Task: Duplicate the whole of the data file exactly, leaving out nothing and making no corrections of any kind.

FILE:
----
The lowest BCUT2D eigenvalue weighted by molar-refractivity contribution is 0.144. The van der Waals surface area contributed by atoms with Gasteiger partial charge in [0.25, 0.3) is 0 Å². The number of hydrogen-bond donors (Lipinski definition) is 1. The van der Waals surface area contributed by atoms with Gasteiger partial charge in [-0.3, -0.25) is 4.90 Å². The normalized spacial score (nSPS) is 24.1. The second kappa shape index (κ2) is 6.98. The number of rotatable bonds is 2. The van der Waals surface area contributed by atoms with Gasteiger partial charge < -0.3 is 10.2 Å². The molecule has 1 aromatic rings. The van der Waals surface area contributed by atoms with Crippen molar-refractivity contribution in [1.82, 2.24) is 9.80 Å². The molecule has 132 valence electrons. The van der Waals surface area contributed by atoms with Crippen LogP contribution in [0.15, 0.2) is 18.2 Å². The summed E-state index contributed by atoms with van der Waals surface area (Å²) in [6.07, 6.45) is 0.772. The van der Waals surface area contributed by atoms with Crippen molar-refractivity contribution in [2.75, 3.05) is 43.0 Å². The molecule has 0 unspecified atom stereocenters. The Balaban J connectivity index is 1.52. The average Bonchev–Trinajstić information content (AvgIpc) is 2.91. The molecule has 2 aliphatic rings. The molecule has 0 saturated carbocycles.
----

The lowest BCUT2D eigenvalue weighted by molar-refractivity contribution is 0.144. The van der Waals surface area contributed by atoms with Gasteiger partial charge in [0.25, 0.3) is 0 Å². The number of hydrogen-bond donors (Lipinski definition) is 1. The van der Waals surface area contributed by atoms with Gasteiger partial charge in [-0.3, -0.25) is 4.90 Å². The normalized spacial score (nSPS) is 24.1. The second kappa shape index (κ2) is 6.98. The number of rotatable bonds is 2. The van der Waals surface area contributed by atoms with Gasteiger partial charge < -0.3 is 10.2 Å². The molecule has 1 aromatic rings. The van der Waals surface area contributed by atoms with Crippen molar-refractivity contribution in [1.82, 2.24) is 9.80 Å². The molecule has 132 valence electrons. The van der Waals surface area contributed by atoms with Crippen LogP contribution in [0.15, 0.2) is 18.2 Å². The summed E-state index contributed by atoms with van der Waals surface area (Å²) in [6.07, 6.45) is 0.772. The van der Waals surface area contributed by atoms with Crippen molar-refractivity contribution in [2.75, 3.05) is 43.0 Å². The molecule has 0 unspecified atom stereocenters. The Balaban J connectivity index is 1.52. The average Bonchev–Trinajstić information content (AvgIpc) is 2.91. The molecule has 2 aliphatic rings. The molecule has 0 saturated carbocycles.